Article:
To peel back a layer or two on the companies who have been most active, let’s look at where Intel is recruiting its new hires, and also losing talent on occasion. Frankly, here are relatively few surprises in this list containing as it does major semiconductor and chip manufacturers as well as software and hardware specialists:
  • AMD
  • Qualcomm
  • Micron Technology
  • Synopsys Inc.
  • Microsoft
  • Apple
  • NVIDIA

Another net acquirer of executive talent during the period was Ford Motor Company (+15.4%) who hired significantly from these companies:

  • Stellantis
  • Cognizant
  • General Motors
  • Tata Consultancy Services

General Motors (+14.7%) hired from a similar list:

  • Stellantis
  • Ford Motor Company
  • FCA Fiat Chrysler Automobiles (London)
  • Amazon
  • ZF Group (Germany)
  • Magna International (Canada)

Another fast grower, though less well known, is Alvarez & Marsal (Management Consulting, New York, +14.8%) who acquired talent mainly from the following companies:

  • EY
  • Deloitte
  • PWC
  • KPMG

Chart 3 offers an overview of the major specializations manufacturing executives have cited in their LinkedIn profiles, though it is important to note that most executives will have more than one specialization listed. Not surprising is the high rank of New Business Development and Sales Management, two skills that virtually always rank high in these lists regardless of industry.

While some of these specializations are relatively unique to manufacturing, notably Supply Chain Management or Six Sigma, most seem quite transferable from other industries, a perspective borne out in our review of skills transferability earlier in 2022 (See Source), whereby manufacturing demonstrates the broadest transferability (into or out of the industry) of any of the specializations we studied.

Lastly, Chart 4 outlines the top locations of these executive positions. To find a large pool of manufacturing executives, in the US you need look no farther than the usual suspects, i.e., New York, Los Angeles, Chicago, San Francisco, Boston, Miami-Fort Lauderdale, and Washington DC that collectively boast about 40% of the US-based manufacturing executive population. Typically, size and growth correspond negatively and that is true in this grouping as the largest populations grew more slowly while Houston, Minneapolis, Charlotte, Austin, Salt Lake City, Milwaukee, Pittsburgh, Columbus, Nashville, and Grand Rapids all show better than 1% growth year on year.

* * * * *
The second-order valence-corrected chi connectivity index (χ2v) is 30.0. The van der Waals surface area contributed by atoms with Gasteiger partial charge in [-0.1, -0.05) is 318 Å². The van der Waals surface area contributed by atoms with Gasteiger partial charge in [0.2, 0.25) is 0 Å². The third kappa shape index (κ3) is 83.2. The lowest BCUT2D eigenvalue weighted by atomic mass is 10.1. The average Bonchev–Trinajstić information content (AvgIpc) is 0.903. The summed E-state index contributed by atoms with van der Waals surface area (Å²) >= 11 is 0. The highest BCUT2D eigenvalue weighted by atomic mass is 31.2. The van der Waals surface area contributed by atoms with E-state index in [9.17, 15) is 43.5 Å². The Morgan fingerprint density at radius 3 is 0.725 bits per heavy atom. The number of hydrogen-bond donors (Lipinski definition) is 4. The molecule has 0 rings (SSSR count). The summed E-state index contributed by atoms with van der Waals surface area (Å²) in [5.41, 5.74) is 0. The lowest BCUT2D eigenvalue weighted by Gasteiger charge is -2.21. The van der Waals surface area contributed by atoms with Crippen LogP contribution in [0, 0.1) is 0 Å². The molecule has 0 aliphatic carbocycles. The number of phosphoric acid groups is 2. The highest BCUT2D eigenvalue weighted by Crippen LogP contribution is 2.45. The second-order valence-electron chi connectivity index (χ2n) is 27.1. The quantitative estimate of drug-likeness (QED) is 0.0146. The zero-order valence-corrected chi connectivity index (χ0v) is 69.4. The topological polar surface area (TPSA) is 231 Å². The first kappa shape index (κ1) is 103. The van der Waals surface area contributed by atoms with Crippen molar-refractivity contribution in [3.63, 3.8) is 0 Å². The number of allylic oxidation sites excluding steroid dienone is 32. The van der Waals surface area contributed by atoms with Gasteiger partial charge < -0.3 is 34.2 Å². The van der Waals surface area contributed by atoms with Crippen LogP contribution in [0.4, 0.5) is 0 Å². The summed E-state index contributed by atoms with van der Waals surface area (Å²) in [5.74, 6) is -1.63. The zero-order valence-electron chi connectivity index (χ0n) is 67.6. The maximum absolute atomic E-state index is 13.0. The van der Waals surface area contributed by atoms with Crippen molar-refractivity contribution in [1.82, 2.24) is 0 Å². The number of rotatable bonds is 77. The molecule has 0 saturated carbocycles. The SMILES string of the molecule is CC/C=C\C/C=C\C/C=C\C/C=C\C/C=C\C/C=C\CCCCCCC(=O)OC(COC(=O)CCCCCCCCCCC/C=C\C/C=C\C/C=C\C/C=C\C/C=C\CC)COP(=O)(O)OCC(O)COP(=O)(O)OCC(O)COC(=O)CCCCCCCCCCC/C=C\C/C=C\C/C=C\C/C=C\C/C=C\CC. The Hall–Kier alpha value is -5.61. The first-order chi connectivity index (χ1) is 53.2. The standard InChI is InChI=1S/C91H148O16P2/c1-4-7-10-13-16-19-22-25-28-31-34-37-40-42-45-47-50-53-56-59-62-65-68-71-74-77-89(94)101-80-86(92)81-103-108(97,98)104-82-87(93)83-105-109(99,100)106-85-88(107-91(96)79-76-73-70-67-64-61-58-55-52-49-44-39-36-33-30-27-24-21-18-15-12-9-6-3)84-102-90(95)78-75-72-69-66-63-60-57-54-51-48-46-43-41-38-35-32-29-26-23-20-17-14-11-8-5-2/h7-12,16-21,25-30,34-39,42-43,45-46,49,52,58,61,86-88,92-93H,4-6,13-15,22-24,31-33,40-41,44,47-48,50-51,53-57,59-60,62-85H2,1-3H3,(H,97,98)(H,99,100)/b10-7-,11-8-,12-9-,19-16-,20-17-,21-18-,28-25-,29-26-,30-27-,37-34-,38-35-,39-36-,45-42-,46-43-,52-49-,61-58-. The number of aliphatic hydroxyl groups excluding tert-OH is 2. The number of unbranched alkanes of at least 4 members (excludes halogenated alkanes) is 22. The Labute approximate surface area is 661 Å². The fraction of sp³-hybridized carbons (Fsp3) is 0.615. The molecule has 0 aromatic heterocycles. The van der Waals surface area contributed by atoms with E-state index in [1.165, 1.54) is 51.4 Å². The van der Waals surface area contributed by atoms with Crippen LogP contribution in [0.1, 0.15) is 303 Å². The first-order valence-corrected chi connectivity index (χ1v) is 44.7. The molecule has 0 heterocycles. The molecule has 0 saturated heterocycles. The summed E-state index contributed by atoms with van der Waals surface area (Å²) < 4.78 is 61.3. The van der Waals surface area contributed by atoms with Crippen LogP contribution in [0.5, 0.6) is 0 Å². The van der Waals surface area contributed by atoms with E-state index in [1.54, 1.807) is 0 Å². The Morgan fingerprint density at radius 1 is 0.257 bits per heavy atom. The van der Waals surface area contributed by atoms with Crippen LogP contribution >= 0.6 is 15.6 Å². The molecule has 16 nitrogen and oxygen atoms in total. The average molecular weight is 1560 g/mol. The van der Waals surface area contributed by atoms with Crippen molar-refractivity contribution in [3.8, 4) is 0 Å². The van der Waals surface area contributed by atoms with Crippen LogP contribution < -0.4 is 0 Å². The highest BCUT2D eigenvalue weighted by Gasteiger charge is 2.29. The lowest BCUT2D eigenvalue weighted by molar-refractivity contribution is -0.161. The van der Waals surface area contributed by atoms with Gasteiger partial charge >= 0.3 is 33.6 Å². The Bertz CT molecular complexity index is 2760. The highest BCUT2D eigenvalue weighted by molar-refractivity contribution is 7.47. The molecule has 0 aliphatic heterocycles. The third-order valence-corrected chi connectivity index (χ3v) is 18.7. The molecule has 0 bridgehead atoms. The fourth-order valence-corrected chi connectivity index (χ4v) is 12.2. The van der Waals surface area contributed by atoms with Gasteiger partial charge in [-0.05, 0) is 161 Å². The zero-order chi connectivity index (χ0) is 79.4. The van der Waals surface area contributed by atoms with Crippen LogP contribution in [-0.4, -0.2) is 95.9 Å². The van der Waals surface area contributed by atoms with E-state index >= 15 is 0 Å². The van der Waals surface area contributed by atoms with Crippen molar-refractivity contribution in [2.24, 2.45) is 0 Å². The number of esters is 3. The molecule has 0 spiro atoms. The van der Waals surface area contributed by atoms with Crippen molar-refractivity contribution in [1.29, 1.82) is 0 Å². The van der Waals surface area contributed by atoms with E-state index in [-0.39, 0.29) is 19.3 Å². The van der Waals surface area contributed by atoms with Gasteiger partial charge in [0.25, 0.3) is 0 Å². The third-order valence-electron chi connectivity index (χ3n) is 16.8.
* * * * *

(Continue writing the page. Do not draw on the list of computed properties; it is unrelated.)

In the EU, UK, and Middle East cohort, the UAE, Saudi Arabia, and Munich all show more than 2% annual growth while Paris comes in close at 1.9%.

Peter Irish CEO The Barrett Group

Click here to download a printable version: Industry Update – Manufacturing 2022

Editor’s Note:

In this particular Update, “executives” will generally refer to the Vice President, Senior Vice President, Chief Operating Officer, Chief Financial Officer, Managing Director, Chief Executive Officer, Chief Human Resources Officer, Chief Marketing Officer, Chief Information Officer, Managing Partner, General Counsel, Head, and President titles. Unless otherwise noted, the data in this Update will largely come from LinkedIn and represents a snapshot of the market as it was at the time of the research.

Is LinkedIn truly representative? Here’s a little data: LinkedIn has approximately 850 million users. (See Source) It is by far the largest and most robust business database in the world, now in its 19th year. LinkedIn defines the year-over-year change (YOY Change) as the change in the number of professionals divided by the count as of last year and “attrition” as the departures in the last 12 months divided by the average headcount over the last year.